In 1896, the worshiping community at Saint Augustine’s because a separate congregation with the name Saint Ambrose under the leadership of the Rev. James E. King. Saint Ambrose remained on Dawson Street until 1900 when parishioners helped move the entire physical plant one-half mile to the corner of South Wilmington and Cabarrus Streets. One parishioner reported sitting on her mother’s front porch, watching people slowly “roll” the church to the new location. The church was renovated to contain education rooms in the basement as well as a rectory for the clergy.
It was under the leadership of the Rev. George A. Fisher that Saint Ambrose attained parish status in the 1950s. It was the first historically African American mission in the Episcopal Diocese of North Carolina to become a parish. Under the leadership of the Rev. Arthur J. Calloway, Saint Ambrose moved from downtown Raleigh to its present location at 813 Darby Street in the Rochester Heights neighborhood on June 20, 1965. The church finished an additional wing to house education classrooms and offices in 1987, bringing the church’s physical plant to 17,000 square feet.
The 1868 St. Ambrose Church building at the S. Wilmington and Cabarrus Street location from 1900-1965.
Saint Ambrose continues its history of ministering the Gospel of Jesus Christ in Raleigh. Its founding in 1868 was to help foster the spiritual and educational lives of the newly emancipated. Education reformer, Mary Phillips, helped found the Saint Ambrose School in 1896 during a time where there were few public schools for African Americans. This school enrolled 170 students and had one of only four Kindergartens in the state of North Carolina. The 1920s saw innovation in music with the third rector, the Rev. Arthur Myron Cochran. He was the music professor at Saint Augustine’s University and composed the Cochran Mass, a service music setting based on Negro Spirituals. Historians consider him one of most prolific and innovative church music composers during his time. The eighth rector, the Rev. Arthur Calloway, served three terms on the Raleigh City Council. The ninth rector, the Rev. Dr. Michael Battle, brought another musical innovation by receiving a Trinity Wall Street grant to begin the Jazz Mass, a worship service with music provided by Jazz instrumentalists. The Rev. Kimberly Lucas, the first African American woman ordained priest in this Diocese, became the tenth and first female rector in 2008. The church’s outreach continues to impact Raleigh: Urban Ministries, Alcoholics Anonymous and Narcotics Anonymous, Partners for Environmental Justice, weekly tutoring and mentoring for high school students, and the One Church, One School Ministry with Fuller Elementary School. Saint Ambrose continues to be the Light of Jesus Christ in Southeast Raleigh.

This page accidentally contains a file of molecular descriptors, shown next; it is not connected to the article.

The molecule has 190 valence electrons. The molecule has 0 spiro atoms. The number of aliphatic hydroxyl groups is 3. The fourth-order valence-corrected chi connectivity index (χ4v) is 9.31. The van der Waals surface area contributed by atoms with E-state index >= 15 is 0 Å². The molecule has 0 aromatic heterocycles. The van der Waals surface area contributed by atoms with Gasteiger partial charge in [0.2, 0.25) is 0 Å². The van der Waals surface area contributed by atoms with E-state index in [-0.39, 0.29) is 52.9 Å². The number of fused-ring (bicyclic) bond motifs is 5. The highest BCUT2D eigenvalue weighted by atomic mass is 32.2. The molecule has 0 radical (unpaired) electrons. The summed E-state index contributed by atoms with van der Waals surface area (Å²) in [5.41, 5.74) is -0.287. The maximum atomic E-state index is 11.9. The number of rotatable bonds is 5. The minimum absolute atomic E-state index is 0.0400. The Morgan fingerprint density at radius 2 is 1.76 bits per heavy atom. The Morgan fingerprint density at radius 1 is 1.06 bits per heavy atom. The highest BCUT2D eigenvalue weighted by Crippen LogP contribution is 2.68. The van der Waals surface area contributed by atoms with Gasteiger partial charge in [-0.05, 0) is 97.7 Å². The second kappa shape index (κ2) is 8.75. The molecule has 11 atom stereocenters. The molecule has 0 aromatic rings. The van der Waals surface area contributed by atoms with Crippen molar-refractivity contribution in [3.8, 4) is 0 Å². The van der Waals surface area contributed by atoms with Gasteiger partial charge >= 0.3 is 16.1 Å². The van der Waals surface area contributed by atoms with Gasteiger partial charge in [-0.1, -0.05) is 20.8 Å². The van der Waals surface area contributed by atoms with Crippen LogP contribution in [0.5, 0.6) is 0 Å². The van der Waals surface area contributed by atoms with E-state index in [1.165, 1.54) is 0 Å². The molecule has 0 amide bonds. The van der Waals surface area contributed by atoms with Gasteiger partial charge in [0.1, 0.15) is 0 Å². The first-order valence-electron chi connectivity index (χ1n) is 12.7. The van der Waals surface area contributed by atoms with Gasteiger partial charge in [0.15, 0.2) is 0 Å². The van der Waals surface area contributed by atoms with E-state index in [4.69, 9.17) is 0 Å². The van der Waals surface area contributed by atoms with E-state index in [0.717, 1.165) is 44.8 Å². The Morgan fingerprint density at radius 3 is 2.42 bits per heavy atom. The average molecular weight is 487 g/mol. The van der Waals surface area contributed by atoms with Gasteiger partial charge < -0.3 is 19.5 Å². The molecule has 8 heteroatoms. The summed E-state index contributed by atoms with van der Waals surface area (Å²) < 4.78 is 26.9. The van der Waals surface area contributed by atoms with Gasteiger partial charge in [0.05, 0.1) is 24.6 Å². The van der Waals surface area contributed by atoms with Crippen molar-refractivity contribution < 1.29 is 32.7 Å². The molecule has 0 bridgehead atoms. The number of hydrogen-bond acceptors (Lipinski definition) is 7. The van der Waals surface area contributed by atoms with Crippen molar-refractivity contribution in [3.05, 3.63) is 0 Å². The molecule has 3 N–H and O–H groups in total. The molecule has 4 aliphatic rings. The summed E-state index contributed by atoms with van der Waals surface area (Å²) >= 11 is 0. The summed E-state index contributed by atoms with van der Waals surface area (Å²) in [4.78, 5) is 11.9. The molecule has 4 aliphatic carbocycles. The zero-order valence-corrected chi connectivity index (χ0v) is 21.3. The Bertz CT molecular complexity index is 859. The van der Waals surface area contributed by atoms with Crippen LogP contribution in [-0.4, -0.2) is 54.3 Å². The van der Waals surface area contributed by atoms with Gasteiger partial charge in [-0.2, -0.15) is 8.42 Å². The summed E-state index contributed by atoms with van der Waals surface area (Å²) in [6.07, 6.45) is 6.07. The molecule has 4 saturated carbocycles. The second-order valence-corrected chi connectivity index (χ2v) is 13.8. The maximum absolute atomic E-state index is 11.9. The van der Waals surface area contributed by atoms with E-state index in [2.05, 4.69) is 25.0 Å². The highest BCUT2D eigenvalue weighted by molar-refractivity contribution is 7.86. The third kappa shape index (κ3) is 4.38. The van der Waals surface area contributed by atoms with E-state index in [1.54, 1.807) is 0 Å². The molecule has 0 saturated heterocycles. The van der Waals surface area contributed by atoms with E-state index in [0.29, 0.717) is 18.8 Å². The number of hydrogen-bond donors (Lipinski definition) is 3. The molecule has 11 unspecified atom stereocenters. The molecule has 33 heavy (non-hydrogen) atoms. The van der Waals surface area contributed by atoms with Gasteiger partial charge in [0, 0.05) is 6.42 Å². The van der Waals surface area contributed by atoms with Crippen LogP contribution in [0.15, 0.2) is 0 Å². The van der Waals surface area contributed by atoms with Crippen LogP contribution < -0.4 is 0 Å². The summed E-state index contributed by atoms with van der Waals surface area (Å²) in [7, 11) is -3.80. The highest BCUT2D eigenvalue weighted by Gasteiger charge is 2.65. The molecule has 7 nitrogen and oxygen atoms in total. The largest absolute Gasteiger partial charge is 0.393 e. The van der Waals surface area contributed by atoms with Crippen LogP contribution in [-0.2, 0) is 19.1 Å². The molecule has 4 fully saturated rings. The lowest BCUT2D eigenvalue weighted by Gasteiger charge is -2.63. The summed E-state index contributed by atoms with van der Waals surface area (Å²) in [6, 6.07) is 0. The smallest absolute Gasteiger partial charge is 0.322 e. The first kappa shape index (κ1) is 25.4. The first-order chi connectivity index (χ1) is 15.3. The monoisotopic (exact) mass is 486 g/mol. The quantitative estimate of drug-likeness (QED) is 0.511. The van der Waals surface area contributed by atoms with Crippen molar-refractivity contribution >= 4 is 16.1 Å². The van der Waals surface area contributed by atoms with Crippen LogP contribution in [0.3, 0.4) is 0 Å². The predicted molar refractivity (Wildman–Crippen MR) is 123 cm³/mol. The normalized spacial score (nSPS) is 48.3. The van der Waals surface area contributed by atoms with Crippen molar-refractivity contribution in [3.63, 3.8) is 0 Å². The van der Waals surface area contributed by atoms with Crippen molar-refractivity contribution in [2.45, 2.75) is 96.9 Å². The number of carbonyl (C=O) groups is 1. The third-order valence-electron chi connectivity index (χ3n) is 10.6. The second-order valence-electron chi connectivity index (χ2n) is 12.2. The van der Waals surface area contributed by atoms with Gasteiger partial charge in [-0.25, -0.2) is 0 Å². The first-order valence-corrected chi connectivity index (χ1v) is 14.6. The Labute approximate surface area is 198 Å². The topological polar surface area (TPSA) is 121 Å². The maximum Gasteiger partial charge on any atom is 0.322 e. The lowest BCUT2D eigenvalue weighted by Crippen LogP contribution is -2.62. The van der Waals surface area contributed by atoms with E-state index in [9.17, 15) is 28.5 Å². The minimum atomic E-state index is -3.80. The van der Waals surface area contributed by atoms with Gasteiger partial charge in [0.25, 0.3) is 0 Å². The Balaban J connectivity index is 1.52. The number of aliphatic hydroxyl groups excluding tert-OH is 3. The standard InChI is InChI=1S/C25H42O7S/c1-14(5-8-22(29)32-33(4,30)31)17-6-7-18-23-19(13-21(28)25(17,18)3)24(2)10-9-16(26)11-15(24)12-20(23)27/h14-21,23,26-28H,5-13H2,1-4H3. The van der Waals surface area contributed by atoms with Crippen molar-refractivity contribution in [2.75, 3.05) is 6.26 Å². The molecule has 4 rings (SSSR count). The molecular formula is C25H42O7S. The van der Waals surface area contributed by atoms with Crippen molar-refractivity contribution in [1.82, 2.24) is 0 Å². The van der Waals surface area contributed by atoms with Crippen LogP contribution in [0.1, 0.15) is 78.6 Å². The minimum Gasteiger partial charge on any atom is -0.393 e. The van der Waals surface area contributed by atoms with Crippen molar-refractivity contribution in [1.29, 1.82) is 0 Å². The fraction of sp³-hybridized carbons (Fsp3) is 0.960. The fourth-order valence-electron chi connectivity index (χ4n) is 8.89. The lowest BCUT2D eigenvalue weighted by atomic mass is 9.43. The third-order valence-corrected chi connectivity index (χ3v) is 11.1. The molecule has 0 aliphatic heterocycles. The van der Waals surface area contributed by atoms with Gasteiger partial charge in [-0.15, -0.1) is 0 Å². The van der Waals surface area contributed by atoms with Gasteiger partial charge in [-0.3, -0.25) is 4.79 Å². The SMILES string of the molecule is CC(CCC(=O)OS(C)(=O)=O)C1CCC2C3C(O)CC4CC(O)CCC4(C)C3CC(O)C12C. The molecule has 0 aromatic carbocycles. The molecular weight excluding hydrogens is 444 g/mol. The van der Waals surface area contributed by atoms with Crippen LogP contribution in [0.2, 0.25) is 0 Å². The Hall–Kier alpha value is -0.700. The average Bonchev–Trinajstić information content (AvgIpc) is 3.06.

Saint Augustine's Church (the forerunner to Saint Ambrose)
Saint Ambrose Episcopal Church
A History of Our Clergy
Saint Ambrose Episcopal Church was founded in the post Civil War era on Tuesday, February 11, 1868 as a ministry to the recently emancipated persons of African Ancestry. Saint Ambrose began as the worshiping community associated with Saint Augustine’s University, founded in 1867. The church was under the leadership of the Rev. Jacob Brinton Smith. Ten Christ Church members transferred to help form the congregation. The North Carolina Legislature authorized property at Lane and Dawson Streets in downtown Raleigh to be used as a worship site in 1868. That same year, the worshiping community built a Carpenter Gothic style chapel on that site in the Smokey Hollow Community. The church was one of the first African American churches in Raleigh. Since it was organized from an integrated church, it provides an example of the move from integration to segregation during Reconstruction.
St. Ambrose painting by C.N. Drie from 1872 at the Lane and Dawson Street location.
Our patron saint, Bishop Ambrose of Milan, lived in Italy during the 300s C.E. According to tradition, bees landed on his face as a child, leaving honey on his lips. He was a gifted orator, earning him the name “the honeyed tongue preacher.” The bees and the beehive are historic symbols of Saint Ambrose. Ambrose’s preaching was an important factor in helping convert the African, Saint Augustine of Hippo, who influenced the development of Western Christianity. Ambrose’s feast day is December 7.